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A mouse-sized marsupial could be the key to saving the Tasmanian tiger from extinction – World News

Scientists at the University of Melbourne, Australia, are hoping a tiny marsupial could hold the key to bringing the Thylacine, or Tasmanian tiger, back from the dead

A Tasmanian tiger or thylacine in 1930
A Tasmanian tiger or thylacine in 1930

Scientists in Australia want to bring the Tasmanian tiger back to life by recreating the extinct species through gene editing.

The University of Melbourne team is hoping a tiny marsupial could hold the key to bringing the Thylacine, or Tasmanian tiger, back from the dead

A team of genetic scientists led by life sciences professor Andrew Pask wants to make the idea of ​​”de-extinction” a reality.

Over the next 10 years, they hope to use “gene editing” to turn a Dunnart marsupial cell into a thylacine cell and bring the creature back to life.

“I love Jurassic Park!” said Pash. “I love it.”







A thick-tailed dunnart at Sydney Zoo, Australia
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(Getty Images)

Doubts call extinction projects costly mistakes that are part of conservation and could have “unintended consequences”.

He hopes advances in science will help recreate the Thylacine and help endangered animals survive.

Pask said, “When people say, ‘Didn’t we learn anything from Jurassic Park?’ – Well, bringing a velociraptor back to a thylacine is a whole different thing,”

The thylacine, or Tasmanian tiger, was his favorite extinct species and resembled a small striped-back wolf. The last known is said to have died in 1936.







The skull of a now extinct thylacine
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Gamma Rapho via Getty Images)

He initially hopes to convert Dunnart cells into Thylacine cells using a controversial gene-editing technology.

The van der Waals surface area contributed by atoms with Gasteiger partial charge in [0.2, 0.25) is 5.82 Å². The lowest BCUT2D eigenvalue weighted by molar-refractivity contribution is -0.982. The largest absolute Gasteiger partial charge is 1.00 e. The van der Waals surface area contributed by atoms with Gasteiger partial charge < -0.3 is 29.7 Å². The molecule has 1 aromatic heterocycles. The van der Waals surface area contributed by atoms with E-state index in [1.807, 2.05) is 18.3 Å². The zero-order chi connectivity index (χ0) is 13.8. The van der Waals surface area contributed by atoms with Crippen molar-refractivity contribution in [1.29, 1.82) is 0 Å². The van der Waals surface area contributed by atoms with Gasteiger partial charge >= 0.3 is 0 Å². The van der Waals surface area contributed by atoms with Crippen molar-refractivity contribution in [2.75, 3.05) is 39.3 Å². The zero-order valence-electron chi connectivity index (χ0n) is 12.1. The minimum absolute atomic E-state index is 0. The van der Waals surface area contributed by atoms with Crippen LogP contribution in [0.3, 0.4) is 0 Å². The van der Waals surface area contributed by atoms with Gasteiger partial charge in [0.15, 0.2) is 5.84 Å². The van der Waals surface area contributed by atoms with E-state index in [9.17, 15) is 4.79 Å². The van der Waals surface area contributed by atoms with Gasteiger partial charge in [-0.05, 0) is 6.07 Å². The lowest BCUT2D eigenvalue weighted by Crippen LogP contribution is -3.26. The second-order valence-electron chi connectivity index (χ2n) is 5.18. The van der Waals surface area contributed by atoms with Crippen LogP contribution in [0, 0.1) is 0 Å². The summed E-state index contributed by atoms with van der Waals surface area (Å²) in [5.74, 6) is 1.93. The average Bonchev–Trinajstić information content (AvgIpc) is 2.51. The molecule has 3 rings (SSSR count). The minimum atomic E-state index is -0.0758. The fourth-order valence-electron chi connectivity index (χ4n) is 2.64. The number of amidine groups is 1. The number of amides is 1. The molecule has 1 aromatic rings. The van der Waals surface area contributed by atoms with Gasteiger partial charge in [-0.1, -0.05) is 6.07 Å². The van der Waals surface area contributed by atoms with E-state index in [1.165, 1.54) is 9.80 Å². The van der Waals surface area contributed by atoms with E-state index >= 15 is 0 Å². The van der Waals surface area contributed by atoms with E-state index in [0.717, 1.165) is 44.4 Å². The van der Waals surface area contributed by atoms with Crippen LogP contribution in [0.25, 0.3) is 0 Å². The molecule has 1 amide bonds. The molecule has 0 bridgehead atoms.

The team will then create an embryo either in a laboratory or in a live surrogate animal.

They then want to use a female marsupial and watch her give birth to a baby thylacine.

When the animal is old enough, it is raised to adulthood before a healthy population of Thylacine is released.

The Washington Post reports, “It’s certainly doable,” said Owain Edwards, group leader for environmental synthetic genomics at the Commonwealth Scientific and Industrial Research Organization.







DNA typing takes place in a laboratory in Naples, Italy
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LightRocket via Getty Images)

“Absolutely. What they suggest can be done.

“What is not yet clear to anyone: what exactly will become of it? Because it will never be a pure thylacine.”

In 2016, The Mirror reported how nature lovers believed they had spotted a thylacine that was believed to be extinct.

A stunning new clip is said to show a Tasmanian tiger, or Thylacine, walking through a back garden in South Australia.

Members of an awareness group for the animals, also known as the Tasmanian wolf, say it’s evidence the animals are still alive.

Video, taken by an Adelaide resident in February, shows a dog-like creature moving behind a rubbish bin and disappearing into a bush.

And hopeful observers believe the animal has the same markings and body shape as the extinct creature – and claim five people first saw it in the same area in March 2015.

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https://www.mirror.co.uk/news/world-news/mouse-sized-marsupial-could-hold-27077375 A mouse-sized marsupial could be the key to saving the Tasmanian tiger from extinction - World News

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